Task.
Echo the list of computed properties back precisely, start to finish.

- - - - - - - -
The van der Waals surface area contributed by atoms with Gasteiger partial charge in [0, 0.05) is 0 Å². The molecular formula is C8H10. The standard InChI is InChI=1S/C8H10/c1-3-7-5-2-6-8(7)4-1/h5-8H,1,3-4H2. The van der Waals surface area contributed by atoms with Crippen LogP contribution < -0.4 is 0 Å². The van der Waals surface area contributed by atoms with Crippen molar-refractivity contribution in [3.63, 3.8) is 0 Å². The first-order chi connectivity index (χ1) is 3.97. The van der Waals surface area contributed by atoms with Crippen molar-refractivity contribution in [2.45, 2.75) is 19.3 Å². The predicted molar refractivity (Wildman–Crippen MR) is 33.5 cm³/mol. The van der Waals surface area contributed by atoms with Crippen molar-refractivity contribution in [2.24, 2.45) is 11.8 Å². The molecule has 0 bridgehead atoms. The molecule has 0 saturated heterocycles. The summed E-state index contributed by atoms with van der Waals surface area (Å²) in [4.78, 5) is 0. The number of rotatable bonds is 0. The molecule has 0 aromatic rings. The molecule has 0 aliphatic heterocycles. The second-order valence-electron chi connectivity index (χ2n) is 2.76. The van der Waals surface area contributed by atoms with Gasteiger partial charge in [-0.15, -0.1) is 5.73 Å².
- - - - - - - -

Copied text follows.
The van der Waals surface area contributed by atoms with Gasteiger partial charge in [0, 0.05) is 0 Å². The molecular formula is C8H10. The standard InChI is InChI=1S/C8H10/c1-3-7-5-2-6-8(7)4-1/h5-8H,1,3-4H2. The van der Waals surface area contributed by atoms with Crippen LogP contribution < -0.4 is 0 Å². The van der Waals surface area contributed by atoms with Crippen molar-refractivity contribution in [3.63, 3.8) is 0 Å². The first-order chi connectivity index (χ1) is 3.97. The van der Waals surface area contributed by atoms with Crippen molar-refractivity contribution in [2.45, 2.75) is 19.3 Å². The predicted molar refractivity (Wildman–Crippen MR) is 33.5 cm³/mol. The van der Waals surface area contributed by atoms with Crippen molar-refractivity contribution in [2.24, 2.45) is 11.8 Å². The molecule has 0 bridgehead atoms. The molecule has 0 saturated heterocycles. The summed E-state index contributed by atoms with van der Waals surface area (Å²) in [4.78, 5) is 0. The number of rotatable bonds is 0. The molecule has 0 aromatic rings. The molecule has 0 aliphatic heterocycles. The second-order valence-electron chi connectivity index (χ2n) is 2.76. The van der Waals surface area contributed by atoms with Gasteiger partial charge in [-0.15, -0.1) is 5.73 Å².